The State of Texas: Nov. 26, 2013
Goodbye ‘Star Maker’
Ever gone to the Capitol, stood in the Rotunda, looked up, and saw that big, beautiful star of Texas floating at the top? Then you should pay your respects to William “Bill” Williamson, who recently went to that big dome in the sky. A blue-collar Michelangelo, Williamson “dropped out in the eighth grade so he could pick up the sheet metal trade from his father,” and “his commercial work over the years involved things like repairing air conditioning ducts,” according to the Austin American-Statesman obituary. Below, his most iconic work. Behold:
Modern Day Homelessness — Even within Texas’s little oil boom there’s plenty of bust. Just in time to remember what you should be thankful for, the Midland Reporter-Times has a fascinating look at the area’s unique homeless problem. And it’s “homeless” in the most technical sense: “Men, women and families who work full time but can’t afford high monthly rents brought on by the supercharged economy.” One Salvation Army facility manager estimated that a person has to make about $22 an hour to afford a place, and data found that “one-third of Midland’s homeless work full-time and another quarter work part-time.” All this helps explain the story’s comically sad details, like the Sally parking lot, which is “overflowing with vehicles, including — at one point in time — a silver Mercedes Benz.”
Perfect Qualifications — What’s the best way the Cancer Prevention and Research Institute of Texas could prove it’s no longer unethical? Hiring away the executive director of the Texas Ethics Commission is a good start. Which is exactly what CPRIT did when it announced yesterday that David Reisman would become the new chief compliance office, according to the Texas Tribune. Resiman will “oversee compliance and planning for CPRIT’s grant award process,” which is a good thing, since, remember, CPRIT did approve $56 million in grants without much peer review, say nothing of the alleged cronyism. Now, if only the same sound judgment could be made when putting qualified folks in charge of women’s health and reviewing biology textbooks.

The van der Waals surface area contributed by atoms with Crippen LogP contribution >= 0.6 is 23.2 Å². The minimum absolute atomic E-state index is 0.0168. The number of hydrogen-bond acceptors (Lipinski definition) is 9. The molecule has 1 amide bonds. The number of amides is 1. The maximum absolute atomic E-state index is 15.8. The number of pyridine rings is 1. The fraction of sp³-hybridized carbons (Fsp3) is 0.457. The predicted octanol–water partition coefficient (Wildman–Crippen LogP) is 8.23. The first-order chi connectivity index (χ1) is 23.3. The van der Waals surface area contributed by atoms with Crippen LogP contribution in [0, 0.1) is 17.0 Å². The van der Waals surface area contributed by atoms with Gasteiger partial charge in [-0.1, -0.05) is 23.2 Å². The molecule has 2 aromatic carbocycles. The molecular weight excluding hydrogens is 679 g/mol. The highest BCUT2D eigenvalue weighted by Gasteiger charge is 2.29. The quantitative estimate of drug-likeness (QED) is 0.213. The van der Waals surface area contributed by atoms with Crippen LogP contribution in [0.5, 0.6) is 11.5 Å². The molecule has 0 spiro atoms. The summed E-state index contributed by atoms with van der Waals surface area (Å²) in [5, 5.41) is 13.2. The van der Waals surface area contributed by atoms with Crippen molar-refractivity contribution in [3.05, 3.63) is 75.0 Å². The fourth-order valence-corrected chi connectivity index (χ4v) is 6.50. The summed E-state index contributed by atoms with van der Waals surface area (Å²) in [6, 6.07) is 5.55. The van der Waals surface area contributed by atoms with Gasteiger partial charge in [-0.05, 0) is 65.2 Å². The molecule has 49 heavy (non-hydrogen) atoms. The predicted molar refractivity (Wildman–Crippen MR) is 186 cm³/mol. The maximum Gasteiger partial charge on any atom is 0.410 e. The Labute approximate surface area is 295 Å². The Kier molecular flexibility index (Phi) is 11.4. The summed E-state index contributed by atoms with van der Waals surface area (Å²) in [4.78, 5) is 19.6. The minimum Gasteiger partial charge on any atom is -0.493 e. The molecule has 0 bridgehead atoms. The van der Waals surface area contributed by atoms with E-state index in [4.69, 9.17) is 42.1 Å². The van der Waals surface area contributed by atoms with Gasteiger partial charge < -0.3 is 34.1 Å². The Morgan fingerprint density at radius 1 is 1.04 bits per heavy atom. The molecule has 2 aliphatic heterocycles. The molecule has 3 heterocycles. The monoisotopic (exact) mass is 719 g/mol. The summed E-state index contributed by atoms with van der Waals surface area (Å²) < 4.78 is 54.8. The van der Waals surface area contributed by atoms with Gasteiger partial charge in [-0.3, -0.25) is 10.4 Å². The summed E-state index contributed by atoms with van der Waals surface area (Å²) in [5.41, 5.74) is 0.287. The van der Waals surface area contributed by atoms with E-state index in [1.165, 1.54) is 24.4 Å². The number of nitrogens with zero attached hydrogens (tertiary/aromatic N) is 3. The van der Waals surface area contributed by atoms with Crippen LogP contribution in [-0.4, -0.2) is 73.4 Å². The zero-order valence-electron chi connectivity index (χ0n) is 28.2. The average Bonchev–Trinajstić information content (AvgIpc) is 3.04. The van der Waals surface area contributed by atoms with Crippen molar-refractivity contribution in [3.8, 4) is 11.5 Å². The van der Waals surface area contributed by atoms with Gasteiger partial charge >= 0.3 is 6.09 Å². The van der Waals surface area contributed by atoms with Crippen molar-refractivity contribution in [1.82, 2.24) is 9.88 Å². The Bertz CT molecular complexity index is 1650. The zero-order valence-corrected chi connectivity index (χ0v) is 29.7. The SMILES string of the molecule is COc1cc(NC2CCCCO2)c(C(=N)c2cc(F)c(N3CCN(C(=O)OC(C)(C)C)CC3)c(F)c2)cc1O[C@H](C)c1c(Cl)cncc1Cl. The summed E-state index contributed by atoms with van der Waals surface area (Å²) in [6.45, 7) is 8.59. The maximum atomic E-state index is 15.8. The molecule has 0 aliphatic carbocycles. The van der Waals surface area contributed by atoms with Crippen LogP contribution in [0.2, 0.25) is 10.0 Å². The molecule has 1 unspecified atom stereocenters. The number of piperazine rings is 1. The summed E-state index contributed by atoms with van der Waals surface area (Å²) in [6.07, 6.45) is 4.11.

Payday Groan — Houston’s fearless mayor, Annise Parker, is taking a brave stand against the city’s predatory payday loan industry, heroically pushing a restrictive ordinance, despite litigious and economic threats from the bullies. At least, that’s how the news reads at the Texas Observer. “The proposed Houston ordinance is similar to those passed in Austin, Dallas, El Paso, Houston and San Antonio,” and it’s one that’s definitely for-the-people. Except … the ordinances, including Houston’s, don’t cap the lender’s interest rates but rather cap the size of loans requested by the lendee. Of course, it’s all “designed to help break the ‘cycle of debt’ many consumers fall into,” which is a nice way of saying that people who take out these loans can’t handle their own finances (it’s worth noting that ninety percent of all payday loans are repaid on time). A representative for a social justice organization said Houston’s move is “a really big statement,” though what that statement is still isn’t exactly clear.